In what may be a shot across the bow for other organizations involved in decontamination of N95 masks for health care facilities, the U.S. FDA inked an Oct. 7 warning letter to the Battelle Memorial Institute, of Columbus, Ohio, over the organization’s lack of adequate medical device reporting (MDR) procedures. The agency had granted Battelle an emergency use authorization for the service in March, which has been updated twice, but said the agency became aware in early August that the site may have been out of compliance with the terms of the EUA. As is often the case with pre-pandemic warning letters, the FDA cited a lack of definition of terms such as “becomes aware” and “caused or contributed,” and for lack of instructions on filing MDRs in a timely fashion. The FDA said in an Oct. 7 press release that Battelle had responded to the Aug. 7 inquiry, but that Battelle’s response failed to resolve the agency’s concerns. The agency threatened to take regulatory action “without further notice” in the absence of prompt correction of the deficiencies.
FDA: Instructions needed for self-sampling from nares
The U.S. FDA has recommended that health care professionals provide patients with written or video instructions that explain the use of self-collection devices for samples from the nares for COVID-19 testing. The instructions can be provided via written or audiovisual media, but should describe the process in a step-by-step manner, which is intended to provide a sample that is sufficient to avoid false negative findings. The bulletin includes links to two sets of instructions that are fit for instruction in a health care setting, including one from the CDC.
House Dems blast FDA decision on lab test review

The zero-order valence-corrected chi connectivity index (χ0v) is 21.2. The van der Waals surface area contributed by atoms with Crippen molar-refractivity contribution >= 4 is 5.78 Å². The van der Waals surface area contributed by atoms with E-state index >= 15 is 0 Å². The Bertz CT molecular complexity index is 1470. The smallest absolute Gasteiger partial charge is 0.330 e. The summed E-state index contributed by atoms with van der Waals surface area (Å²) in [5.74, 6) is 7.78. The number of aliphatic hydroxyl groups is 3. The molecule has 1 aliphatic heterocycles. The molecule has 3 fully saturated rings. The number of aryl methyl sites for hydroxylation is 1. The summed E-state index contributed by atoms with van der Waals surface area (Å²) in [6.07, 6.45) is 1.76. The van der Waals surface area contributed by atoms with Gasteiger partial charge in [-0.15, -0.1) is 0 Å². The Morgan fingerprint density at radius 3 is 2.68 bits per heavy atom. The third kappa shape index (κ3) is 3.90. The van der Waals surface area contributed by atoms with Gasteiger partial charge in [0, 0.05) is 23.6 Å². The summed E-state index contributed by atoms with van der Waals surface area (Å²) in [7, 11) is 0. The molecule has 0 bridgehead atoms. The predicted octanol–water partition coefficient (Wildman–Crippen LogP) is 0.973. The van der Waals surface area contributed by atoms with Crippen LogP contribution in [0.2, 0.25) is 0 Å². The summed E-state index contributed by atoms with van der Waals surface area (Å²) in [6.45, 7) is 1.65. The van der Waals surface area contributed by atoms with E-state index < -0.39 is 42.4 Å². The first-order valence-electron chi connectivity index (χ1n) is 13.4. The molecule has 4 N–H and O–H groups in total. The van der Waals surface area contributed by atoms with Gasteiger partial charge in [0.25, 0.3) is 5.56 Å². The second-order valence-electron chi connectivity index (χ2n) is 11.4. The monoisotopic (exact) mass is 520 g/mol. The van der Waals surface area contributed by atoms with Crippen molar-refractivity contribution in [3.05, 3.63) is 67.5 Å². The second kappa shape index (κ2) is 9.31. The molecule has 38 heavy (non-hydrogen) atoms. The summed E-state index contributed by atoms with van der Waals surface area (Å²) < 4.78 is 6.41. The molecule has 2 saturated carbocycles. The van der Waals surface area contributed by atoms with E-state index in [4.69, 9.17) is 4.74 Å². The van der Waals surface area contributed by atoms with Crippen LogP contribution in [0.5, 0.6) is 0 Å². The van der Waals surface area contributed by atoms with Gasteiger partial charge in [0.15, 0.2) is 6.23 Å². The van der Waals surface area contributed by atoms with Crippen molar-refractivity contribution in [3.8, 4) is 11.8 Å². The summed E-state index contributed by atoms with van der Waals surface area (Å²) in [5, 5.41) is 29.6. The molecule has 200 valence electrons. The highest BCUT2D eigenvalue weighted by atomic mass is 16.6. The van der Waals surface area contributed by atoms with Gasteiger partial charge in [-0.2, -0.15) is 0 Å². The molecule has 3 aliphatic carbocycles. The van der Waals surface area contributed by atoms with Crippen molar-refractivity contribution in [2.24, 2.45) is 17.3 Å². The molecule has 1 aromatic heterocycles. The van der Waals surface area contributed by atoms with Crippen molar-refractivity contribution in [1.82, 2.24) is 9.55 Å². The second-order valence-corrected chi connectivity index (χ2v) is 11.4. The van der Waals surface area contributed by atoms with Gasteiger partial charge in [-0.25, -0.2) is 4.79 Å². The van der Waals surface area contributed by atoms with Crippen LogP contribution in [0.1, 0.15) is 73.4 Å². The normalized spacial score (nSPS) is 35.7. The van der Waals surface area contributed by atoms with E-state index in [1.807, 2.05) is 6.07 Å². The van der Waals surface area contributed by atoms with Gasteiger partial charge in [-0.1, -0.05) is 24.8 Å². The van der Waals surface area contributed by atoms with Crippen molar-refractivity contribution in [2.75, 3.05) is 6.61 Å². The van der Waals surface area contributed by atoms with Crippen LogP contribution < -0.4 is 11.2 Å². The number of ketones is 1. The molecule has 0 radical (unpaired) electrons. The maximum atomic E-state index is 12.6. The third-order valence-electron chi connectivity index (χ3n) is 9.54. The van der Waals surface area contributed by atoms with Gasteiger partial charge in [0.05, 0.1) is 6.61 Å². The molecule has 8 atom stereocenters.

Three Democrats in the U.S. House of Representatives decried the change in policy at the FDA to allow lab-developed tests (LDTs) to be practiced for the COVID-19 pandemic without undergoing emergency use authorization review. The signers of the letter said the policy was implemented by Secretary of Health and Human Services Alex Azar, and that the change was made over the objections of career scientists at the FDA, although the underlying question is primarily a legal rather than scientific question. The Department of Health and Human Services had rescinded the FDA’s authority to regulate LDTs both during the pandemic and after in August, although the FDA managers had also acknowledged the agency was overwhelmed with requests for EUA review. The letter from Reps. Diana DeGette (D-Colo.), Anna Eshoo (D-Calif.) and Frank Pallone (D-N.J.), characterized the change as the following of a “reckless path,” and would increase the odds of a false negative result. The authors also noted that the change in policy was not undertaken with sufficient notice to allow the FDA to deal with policies and guidances that contain provisions directed toward LDTs for use in the pandemic.
DOJ take-down identifies massive telehealth fraud